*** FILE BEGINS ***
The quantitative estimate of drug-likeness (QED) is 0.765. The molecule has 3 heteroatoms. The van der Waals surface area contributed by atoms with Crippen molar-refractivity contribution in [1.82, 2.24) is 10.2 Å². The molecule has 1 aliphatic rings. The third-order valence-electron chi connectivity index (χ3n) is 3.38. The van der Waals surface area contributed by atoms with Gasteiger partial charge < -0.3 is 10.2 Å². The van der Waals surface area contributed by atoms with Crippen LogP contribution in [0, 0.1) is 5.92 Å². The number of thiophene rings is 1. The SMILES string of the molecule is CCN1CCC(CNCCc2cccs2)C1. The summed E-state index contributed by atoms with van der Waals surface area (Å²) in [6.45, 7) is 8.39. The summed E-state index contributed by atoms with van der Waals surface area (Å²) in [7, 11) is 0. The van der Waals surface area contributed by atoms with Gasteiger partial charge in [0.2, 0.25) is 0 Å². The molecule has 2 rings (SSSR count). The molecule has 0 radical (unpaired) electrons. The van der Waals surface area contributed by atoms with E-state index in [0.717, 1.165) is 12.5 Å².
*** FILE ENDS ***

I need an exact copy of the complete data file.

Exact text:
The quantitative estimate of drug-likeness (QED) is 0.765. The molecule has 3 heteroatoms. The van der Waals surface area contributed by atoms with Crippen molar-refractivity contribution in [1.82, 2.24) is 10.2 Å². The molecule has 1 aliphatic rings. The third-order valence-electron chi connectivity index (χ3n) is 3.38. The van der Waals surface area contributed by atoms with Gasteiger partial charge < -0.3 is 10.2 Å². The van der Waals surface area contributed by atoms with Crippen LogP contribution in [0, 0.1) is 5.92 Å². The number of thiophene rings is 1. The SMILES string of the molecule is CCN1CCC(CNCCc2cccs2)C1. The summed E-state index contributed by atoms with van der Waals surface area (Å²) in [6.45, 7) is 8.39. The summed E-state index contributed by atoms with van der Waals surface area (Å²) in [7, 11) is 0. The van der Waals surface area contributed by atoms with Gasteiger partial charge in [0.2, 0.25) is 0 Å². The molecule has 2 rings (SSSR count). The molecule has 0 radical (unpaired) electrons. The van der Waals surface area contributed by atoms with E-state index in [0.717, 1.165) is 12.5 Å².